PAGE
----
This cycle presents the VIVA video art festival programme, dedicated to exploring the increasingly intense dialogue between the art and audiovisual worlds from the perspective of the viewing context of movies theatres, which is more traditional than the spaces provided by museums and exhibitions.
The VIVA festival began as an international network for the exchange of ideas between artists, curators, galleries and institutes devoted to contemporary art around the world, with a special emphasis on the creative possibilities of the audiovisual arts. Most video artists at one time or another have had to face the impossibility of showing their single-channel video artworks exactly as they were conceived, given that ‘visitors’ to exhibitions often disrupt the piece’s viewing time. In light of this, VIVA has established a festival format that respects the original time and rhythm of the works. Without any discourse uniting the different pieces, which were selected solely on the basis of their quality, intellectual rigor and capacity to transform the viewer’s point of view, the single-channel video works presented at the VIVA Festival must be viewed as independent works.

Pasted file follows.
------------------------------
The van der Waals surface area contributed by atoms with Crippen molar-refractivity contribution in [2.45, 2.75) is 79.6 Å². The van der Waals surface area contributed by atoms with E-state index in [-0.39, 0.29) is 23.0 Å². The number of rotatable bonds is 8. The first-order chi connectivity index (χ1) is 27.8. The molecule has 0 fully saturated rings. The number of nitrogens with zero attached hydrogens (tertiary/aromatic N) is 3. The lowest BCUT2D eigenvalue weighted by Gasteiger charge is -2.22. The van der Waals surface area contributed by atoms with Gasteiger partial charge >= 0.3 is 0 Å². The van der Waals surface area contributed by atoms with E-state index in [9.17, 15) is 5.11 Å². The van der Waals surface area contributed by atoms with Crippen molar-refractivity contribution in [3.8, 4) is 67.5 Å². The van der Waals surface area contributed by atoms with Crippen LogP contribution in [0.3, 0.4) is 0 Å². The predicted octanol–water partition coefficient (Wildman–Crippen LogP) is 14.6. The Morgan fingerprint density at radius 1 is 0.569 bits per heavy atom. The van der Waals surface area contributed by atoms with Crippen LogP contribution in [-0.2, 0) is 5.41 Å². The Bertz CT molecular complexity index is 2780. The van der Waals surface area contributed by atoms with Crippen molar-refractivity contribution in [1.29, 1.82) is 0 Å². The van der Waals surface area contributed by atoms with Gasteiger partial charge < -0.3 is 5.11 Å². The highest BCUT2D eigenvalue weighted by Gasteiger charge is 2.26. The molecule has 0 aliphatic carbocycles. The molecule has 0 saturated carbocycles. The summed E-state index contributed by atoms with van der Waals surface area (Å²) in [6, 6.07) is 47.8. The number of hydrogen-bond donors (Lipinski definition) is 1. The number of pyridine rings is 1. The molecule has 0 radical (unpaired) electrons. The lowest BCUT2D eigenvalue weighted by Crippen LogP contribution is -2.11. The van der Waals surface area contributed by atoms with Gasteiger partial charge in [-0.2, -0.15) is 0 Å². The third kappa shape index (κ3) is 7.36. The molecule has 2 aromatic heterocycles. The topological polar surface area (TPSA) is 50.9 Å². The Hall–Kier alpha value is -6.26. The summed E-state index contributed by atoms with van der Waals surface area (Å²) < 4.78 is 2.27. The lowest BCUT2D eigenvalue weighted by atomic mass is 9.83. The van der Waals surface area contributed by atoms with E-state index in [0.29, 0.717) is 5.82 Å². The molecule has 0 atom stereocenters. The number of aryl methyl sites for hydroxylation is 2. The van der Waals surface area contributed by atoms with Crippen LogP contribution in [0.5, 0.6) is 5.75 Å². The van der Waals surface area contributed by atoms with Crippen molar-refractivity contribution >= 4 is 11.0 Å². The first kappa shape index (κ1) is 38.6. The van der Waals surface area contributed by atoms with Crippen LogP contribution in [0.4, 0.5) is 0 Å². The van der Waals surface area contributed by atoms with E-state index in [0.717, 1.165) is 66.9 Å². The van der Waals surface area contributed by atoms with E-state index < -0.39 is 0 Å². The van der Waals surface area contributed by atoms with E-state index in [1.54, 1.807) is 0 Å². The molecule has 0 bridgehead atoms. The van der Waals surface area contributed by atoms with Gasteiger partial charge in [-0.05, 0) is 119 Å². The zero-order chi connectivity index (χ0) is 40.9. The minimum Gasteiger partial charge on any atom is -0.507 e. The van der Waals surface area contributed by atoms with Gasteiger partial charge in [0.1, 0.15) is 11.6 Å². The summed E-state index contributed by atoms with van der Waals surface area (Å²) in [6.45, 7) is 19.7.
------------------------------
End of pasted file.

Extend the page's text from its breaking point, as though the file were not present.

Divided into two programmes presented in four sessions, the VIVA Festival selection includes works like Violent Incident (1986) by Bruce Nauman (Fort Wayne, 1941), Monodramas (1991) by Stan Douglas (Vancouver, 1960), Kumano (1999) by Mariko Mori (Tokyo, 1967) and Fragmenten uit ‘Backpacking’ (2006) by Douwe Dijkstra (Holland, 1984).